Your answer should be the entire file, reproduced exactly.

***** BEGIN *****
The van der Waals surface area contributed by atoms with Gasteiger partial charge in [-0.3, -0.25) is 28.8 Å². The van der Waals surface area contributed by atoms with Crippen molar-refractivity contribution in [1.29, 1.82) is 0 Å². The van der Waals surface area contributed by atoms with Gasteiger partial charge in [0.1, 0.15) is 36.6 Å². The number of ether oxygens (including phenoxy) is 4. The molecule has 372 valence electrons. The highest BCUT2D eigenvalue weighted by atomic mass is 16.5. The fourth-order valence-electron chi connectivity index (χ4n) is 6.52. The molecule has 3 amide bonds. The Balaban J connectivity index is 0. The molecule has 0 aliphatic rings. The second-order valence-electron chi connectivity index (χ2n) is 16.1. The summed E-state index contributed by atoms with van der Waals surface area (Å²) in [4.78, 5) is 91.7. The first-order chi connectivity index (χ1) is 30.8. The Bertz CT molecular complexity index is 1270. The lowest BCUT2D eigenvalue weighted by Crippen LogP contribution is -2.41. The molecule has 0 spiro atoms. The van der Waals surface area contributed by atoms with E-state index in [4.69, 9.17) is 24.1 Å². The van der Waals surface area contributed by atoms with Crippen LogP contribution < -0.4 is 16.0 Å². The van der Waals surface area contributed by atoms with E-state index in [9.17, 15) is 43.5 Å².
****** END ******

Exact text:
The van der Waals surface area contributed by atoms with Gasteiger partial charge in [-0.3, -0.25) is 28.8 Å². The van der Waals surface area contributed by atoms with Crippen molar-refractivity contribution in [1.29, 1.82) is 0 Å². The van der Waals surface area contributed by atoms with Gasteiger partial charge in [0.1, 0.15) is 36.6 Å². The number of ether oxygens (including phenoxy) is 4. The molecule has 372 valence electrons. The highest BCUT2D eigenvalue weighted by atomic mass is 16.5. The fourth-order valence-electron chi connectivity index (χ4n) is 6.52. The molecule has 3 amide bonds. The Balaban J connectivity index is 0. The molecule has 0 aliphatic rings. The second-order valence-electron chi connectivity index (χ2n) is 16.1. The summed E-state index contributed by atoms with van der Waals surface area (Å²) in [4.78, 5) is 91.7. The first-order chi connectivity index (χ1) is 30.8. The Bertz CT molecular complexity index is 1270. The lowest BCUT2D eigenvalue weighted by Crippen LogP contribution is -2.41. The molecule has 0 spiro atoms. The van der Waals surface area contributed by atoms with E-state index in [4.69, 9.17) is 24.1 Å². The van der Waals surface area contributed by atoms with Crippen LogP contribution < -0.4 is 16.0 Å². The van der Waals surface area contributed by atoms with E-state index in [9.17, 15) is 43.5 Å².